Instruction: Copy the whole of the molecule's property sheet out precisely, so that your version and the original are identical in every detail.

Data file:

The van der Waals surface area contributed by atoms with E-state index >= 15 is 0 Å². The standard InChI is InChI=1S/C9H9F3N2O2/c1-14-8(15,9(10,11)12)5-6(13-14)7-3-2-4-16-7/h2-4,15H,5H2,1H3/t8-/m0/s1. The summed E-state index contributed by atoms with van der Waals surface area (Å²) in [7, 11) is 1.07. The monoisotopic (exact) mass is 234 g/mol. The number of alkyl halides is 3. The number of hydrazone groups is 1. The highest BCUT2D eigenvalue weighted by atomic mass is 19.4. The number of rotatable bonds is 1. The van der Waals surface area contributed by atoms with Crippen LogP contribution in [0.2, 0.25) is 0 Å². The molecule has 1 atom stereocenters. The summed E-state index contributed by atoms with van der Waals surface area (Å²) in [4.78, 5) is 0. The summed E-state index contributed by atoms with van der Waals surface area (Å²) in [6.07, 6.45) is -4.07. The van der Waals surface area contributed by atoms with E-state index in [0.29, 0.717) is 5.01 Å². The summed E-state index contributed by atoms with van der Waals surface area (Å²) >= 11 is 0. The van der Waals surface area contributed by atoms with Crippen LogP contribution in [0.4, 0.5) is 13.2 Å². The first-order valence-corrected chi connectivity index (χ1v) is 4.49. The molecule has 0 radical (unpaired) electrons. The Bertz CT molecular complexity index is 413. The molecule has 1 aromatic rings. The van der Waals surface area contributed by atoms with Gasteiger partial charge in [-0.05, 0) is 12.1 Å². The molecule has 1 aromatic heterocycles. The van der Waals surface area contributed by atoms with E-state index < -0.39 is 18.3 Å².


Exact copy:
The van der Waals surface area contributed by atoms with E-state index >= 15 is 0 Å². The standard InChI is InChI=1S/C9H9F3N2O2/c1-14-8(15,9(10,11)12)5-6(13-14)7-3-2-4-16-7/h2-4,15H,5H2,1H3/t8-/m0/s1. The summed E-state index contributed by atoms with van der Waals surface area (Å²) in [7, 11) is 1.07. The monoisotopic (exact) mass is 234 g/mol. The number of alkyl halides is 3. The number of hydrazone groups is 1. The highest BCUT2D eigenvalue weighted by atomic mass is 19.4. The number of rotatable bonds is 1. The van der Waals surface area contributed by atoms with Crippen LogP contribution in [0.2, 0.25) is 0 Å². The molecule has 1 atom stereocenters. The summed E-state index contributed by atoms with van der Waals surface area (Å²) in [4.78, 5) is 0. The summed E-state index contributed by atoms with van der Waals surface area (Å²) in [6.07, 6.45) is -4.07. The van der Waals surface area contributed by atoms with E-state index in [0.29, 0.717) is 5.01 Å². The summed E-state index contributed by atoms with van der Waals surface area (Å²) >= 11 is 0. The van der Waals surface area contributed by atoms with Crippen LogP contribution in [0.4, 0.5) is 13.2 Å². The first-order valence-corrected chi connectivity index (χ1v) is 4.49. The molecule has 0 radical (unpaired) electrons. The Bertz CT molecular complexity index is 413. The molecule has 1 aromatic rings. The van der Waals surface area contributed by atoms with Gasteiger partial charge in [-0.05, 0) is 12.1 Å². The molecule has 1 aromatic heterocycles. The van der Waals surface area contributed by atoms with E-state index < -0.39 is 18.3 Å².